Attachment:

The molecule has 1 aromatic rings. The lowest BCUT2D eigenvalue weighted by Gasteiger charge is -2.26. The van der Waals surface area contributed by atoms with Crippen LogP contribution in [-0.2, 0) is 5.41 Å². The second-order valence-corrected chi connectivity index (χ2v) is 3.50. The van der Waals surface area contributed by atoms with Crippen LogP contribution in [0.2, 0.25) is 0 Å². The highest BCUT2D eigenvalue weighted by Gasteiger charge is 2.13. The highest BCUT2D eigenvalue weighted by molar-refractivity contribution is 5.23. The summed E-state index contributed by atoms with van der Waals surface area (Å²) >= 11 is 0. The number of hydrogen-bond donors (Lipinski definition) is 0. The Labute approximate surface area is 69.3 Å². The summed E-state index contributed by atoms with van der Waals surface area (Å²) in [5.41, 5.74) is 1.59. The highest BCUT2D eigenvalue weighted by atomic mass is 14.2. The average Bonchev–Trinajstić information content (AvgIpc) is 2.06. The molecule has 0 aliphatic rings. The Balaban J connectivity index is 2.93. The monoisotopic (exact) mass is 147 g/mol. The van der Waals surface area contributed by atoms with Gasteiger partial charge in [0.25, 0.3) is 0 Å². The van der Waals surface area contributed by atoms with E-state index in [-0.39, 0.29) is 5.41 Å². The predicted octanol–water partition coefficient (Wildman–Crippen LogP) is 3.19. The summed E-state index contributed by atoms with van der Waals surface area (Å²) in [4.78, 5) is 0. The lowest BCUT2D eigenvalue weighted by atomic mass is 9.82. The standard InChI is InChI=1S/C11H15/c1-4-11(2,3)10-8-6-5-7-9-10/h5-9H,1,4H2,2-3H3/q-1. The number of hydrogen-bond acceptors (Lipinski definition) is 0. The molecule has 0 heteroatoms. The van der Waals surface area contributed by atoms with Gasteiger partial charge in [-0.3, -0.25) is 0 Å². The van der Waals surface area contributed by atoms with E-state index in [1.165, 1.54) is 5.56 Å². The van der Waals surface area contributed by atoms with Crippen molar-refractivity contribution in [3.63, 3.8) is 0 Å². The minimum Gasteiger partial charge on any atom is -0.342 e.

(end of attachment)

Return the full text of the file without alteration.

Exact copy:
The molecule has 1 aromatic rings. The lowest BCUT2D eigenvalue weighted by Gasteiger charge is -2.26. The van der Waals surface area contributed by atoms with Crippen LogP contribution in [-0.2, 0) is 5.41 Å². The second-order valence-corrected chi connectivity index (χ2v) is 3.50. The van der Waals surface area contributed by atoms with Crippen LogP contribution in [0.2, 0.25) is 0 Å². The highest BCUT2D eigenvalue weighted by Gasteiger charge is 2.13. The highest BCUT2D eigenvalue weighted by molar-refractivity contribution is 5.23. The summed E-state index contributed by atoms with van der Waals surface area (Å²) >= 11 is 0. The number of hydrogen-bond donors (Lipinski definition) is 0. The Labute approximate surface area is 69.3 Å². The summed E-state index contributed by atoms with van der Waals surface area (Å²) in [5.41, 5.74) is 1.59. The highest BCUT2D eigenvalue weighted by atomic mass is 14.2. The average Bonchev–Trinajstić information content (AvgIpc) is 2.06. The molecule has 0 aliphatic rings. The Balaban J connectivity index is 2.93. The monoisotopic (exact) mass is 147 g/mol. The van der Waals surface area contributed by atoms with Gasteiger partial charge in [0.25, 0.3) is 0 Å². The van der Waals surface area contributed by atoms with E-state index in [-0.39, 0.29) is 5.41 Å². The predicted octanol–water partition coefficient (Wildman–Crippen LogP) is 3.19. The summed E-state index contributed by atoms with van der Waals surface area (Å²) in [4.78, 5) is 0. The lowest BCUT2D eigenvalue weighted by atomic mass is 9.82. The standard InChI is InChI=1S/C11H15/c1-4-11(2,3)10-8-6-5-7-9-10/h5-9H,1,4H2,2-3H3/q-1. The number of hydrogen-bond acceptors (Lipinski definition) is 0. The molecule has 0 heteroatoms. The van der Waals surface area contributed by atoms with Gasteiger partial charge in [-0.3, -0.25) is 0 Å². The van der Waals surface area contributed by atoms with E-state index in [1.165, 1.54) is 5.56 Å². The van der Waals surface area contributed by atoms with Crippen molar-refractivity contribution in [3.63, 3.8) is 0 Å². The minimum Gasteiger partial charge on any atom is -0.342 e.